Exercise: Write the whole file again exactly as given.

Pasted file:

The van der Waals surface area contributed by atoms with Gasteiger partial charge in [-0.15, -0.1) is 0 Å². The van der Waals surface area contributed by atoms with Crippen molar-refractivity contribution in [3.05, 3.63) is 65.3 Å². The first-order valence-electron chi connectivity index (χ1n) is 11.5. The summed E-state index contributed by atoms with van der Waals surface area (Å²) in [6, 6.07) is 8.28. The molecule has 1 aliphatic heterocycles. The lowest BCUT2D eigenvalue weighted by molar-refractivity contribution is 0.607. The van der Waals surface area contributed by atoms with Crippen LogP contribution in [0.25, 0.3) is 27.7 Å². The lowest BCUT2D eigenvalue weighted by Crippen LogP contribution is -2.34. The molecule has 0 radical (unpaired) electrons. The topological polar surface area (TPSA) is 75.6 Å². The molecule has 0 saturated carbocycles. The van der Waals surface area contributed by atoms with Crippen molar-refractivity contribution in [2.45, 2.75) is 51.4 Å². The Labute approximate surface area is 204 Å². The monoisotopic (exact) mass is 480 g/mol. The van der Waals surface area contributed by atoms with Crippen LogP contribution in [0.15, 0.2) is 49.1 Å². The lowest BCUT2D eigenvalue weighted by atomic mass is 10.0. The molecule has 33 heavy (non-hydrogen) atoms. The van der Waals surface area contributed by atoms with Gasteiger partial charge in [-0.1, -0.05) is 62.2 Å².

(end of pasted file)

The van der Waals surface area contributed by atoms with Gasteiger partial charge in [-0.15, -0.1) is 0 Å². The van der Waals surface area contributed by atoms with Crippen molar-refractivity contribution in [3.05, 3.63) is 65.3 Å². The first-order valence-electron chi connectivity index (χ1n) is 11.5. The summed E-state index contributed by atoms with van der Waals surface area (Å²) in [6, 6.07) is 8.28. The molecule has 1 aliphatic heterocycles. The lowest BCUT2D eigenvalue weighted by molar-refractivity contribution is 0.607. The van der Waals surface area contributed by atoms with Crippen LogP contribution in [0.25, 0.3) is 27.7 Å². The lowest BCUT2D eigenvalue weighted by Crippen LogP contribution is -2.34. The molecule has 0 radical (unpaired) electrons. The topological polar surface area (TPSA) is 75.6 Å². The molecule has 0 saturated carbocycles. The van der Waals surface area contributed by atoms with Crippen molar-refractivity contribution in [2.45, 2.75) is 51.4 Å². The Labute approximate surface area is 204 Å². The monoisotopic (exact) mass is 480 g/mol. The van der Waals surface area contributed by atoms with Crippen LogP contribution in [0.15, 0.2) is 49.1 Å². The lowest BCUT2D eigenvalue weighted by atomic mass is 10.0. The molecule has 33 heavy (non-hydrogen) atoms. The van der Waals surface area contributed by atoms with Gasteiger partial charge in [-0.1, -0.05) is 62.2 Å².